In 1848 Leickert left The Hague and moved to Amsterdam. So why did he move as we know his paintings were selling well in the city? Maybe the reason was that Leickert, along with many of Schelfhout’s pupils, were churning out numerous landscape works and Leickert may have believed that the landscape market in The Hague was reaching saturation point. Maybe he also wanted to go out on his own and break away from Schelfhout. Whatever the reason, Leickert left The Hague and rented a house in Kalverstraat in Amsterdam which he shared with Rochussen. From there, their collaborative work continued. He became a member of the Amsterdam art society Arti et Amicitiae (art and friendship) which was founded in 1839 and still exists today. Historians have made a comparison between the art establishments of Pulchri Studio in The Hague and the Arti et Amicitiae society in Amsterdam and believed the latter to be classier, which was just as Leickert liked. Later, in 1856 he became a member of the Royal Academy of Drawing of Fine Arts of Amsterdam and became a member of the Board of Governors of the Academy.

……………………………. to be concluded

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Most of the information for the three blogs on Charles Leickert came from excellent 1999 book entitled Charles Leickert 1816-1907: Painter of Dutch Landscape by Harry J Kraaij

Charles Leickert. Part 1. The early years, influences and tutors

Charles Leickert by Nicolaas Pieneman (1853)

My featured artist today and over the next two blogs, is the Dutch nineteenth century landscape painter Charles Henri Joseph Leickert. His painting genre was also often associated with another artistic “-ism”, that of Romanticism. But what is Romanticism when used as a description of an artist’s work. In his 1950 book De Romanesken, the Dutch art writer, Frans Hannema described Romanticism in art as:

“…A great emotive stirring of the heart; an all enveloping expansion of feeling; a controllable urge for the whimsical, the grotesque, the fantastic and the eerie; a boundless desire and self-imposed hardship; a fantastic devotion and passionate contempt; an unfathomable nostalgia for the transience of all happiness and for the inconstancy of all things; a flight from circumscribed reality to the interminable dream: these are the fiercely jostling and often contradictory emotions with which the soul of the Romantic individual is affected…”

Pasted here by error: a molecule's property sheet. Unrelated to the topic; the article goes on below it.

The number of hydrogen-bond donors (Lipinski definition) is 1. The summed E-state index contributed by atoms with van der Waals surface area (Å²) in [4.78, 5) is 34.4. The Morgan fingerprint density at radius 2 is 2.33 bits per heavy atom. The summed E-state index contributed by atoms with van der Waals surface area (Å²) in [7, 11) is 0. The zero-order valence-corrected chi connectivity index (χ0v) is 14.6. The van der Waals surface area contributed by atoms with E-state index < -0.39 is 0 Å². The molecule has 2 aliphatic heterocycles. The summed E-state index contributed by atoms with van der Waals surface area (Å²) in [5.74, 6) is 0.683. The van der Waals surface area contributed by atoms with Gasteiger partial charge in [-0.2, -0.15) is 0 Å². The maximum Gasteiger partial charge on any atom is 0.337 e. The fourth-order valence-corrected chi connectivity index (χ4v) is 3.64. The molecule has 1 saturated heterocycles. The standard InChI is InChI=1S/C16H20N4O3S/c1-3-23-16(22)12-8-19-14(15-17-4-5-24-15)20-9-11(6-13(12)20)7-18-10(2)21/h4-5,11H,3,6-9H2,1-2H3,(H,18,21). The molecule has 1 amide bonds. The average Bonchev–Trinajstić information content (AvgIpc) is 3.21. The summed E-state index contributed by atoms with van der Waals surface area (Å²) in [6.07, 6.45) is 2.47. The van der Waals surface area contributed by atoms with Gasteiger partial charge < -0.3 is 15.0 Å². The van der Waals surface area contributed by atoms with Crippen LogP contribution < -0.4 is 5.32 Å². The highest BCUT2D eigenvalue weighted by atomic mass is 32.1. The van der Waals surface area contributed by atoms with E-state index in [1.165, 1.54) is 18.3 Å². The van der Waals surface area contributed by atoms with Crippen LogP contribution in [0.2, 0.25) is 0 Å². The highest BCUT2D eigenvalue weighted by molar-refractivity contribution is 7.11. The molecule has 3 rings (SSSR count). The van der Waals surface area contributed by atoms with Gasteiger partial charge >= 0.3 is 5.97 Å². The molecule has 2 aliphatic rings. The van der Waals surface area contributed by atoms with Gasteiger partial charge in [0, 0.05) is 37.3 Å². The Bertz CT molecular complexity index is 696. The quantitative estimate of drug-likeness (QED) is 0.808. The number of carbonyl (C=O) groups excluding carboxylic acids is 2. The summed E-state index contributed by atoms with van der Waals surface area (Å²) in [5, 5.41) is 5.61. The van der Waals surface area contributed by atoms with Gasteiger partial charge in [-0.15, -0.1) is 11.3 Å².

Two Undershot Watermills with Men Opening a Sluice by Jacob van Ruysdael (1650s)

However, Romanticism in art was not that evident in Dutch paintings of the time. The leading Romantics of the nineteenth century were the Frenchman, Théodore Géricault, and Eugene Delacroix and the German Caspar David Friedrich. Dutch paintings in the early nineteenth century were generally limited to landscapes and cityscapes. The favourite Dutch artists of the time were from the bygone days of the seventeenth century such as Jan van Goyen, Salomon van Ruysdael, Jacob van Ruisdael, and Isaac van Ostade. Unlike the Romantic depictions of forests and waterfalls depicted in Jacob van Ruysdael’s works, Leickert preferred to depict everyday Dutch village and river scenes with their picturesque embankments or winter scenes featuring frozen canals on which people would be seen skating, and the frozen rivers and canals would often be overlooked by windmills. However, the Romantic title associated with Leickert was probably due to his ability to saturate his scenes with what is almost a supernatural light which was so prevalent in his depictions especially those featuring the evening sun.

Ice Merriment Near a Mill by Andreas Schelfhout

So why is Leickert not a well-known Dutch artist? Some historians believe the answer lies with his character. He was a shy person and often hid his light under the proverbial bushel. The bushel being his mentor and teacher, Andreas Schelfhout, whose shadow Leickert was pleased to remain under. The subject of Schelfhout’s works was very similar to that of Leickert or maybe that should be seen the other way around! Andreas Schelfhout was a Dutch painter, etcher, and lithographer, known for his landscape paintings. Schelfhout belonged to the Romantic movement and his Dutch winter scenes with frozen canals and skaters were already famous during his lifetime.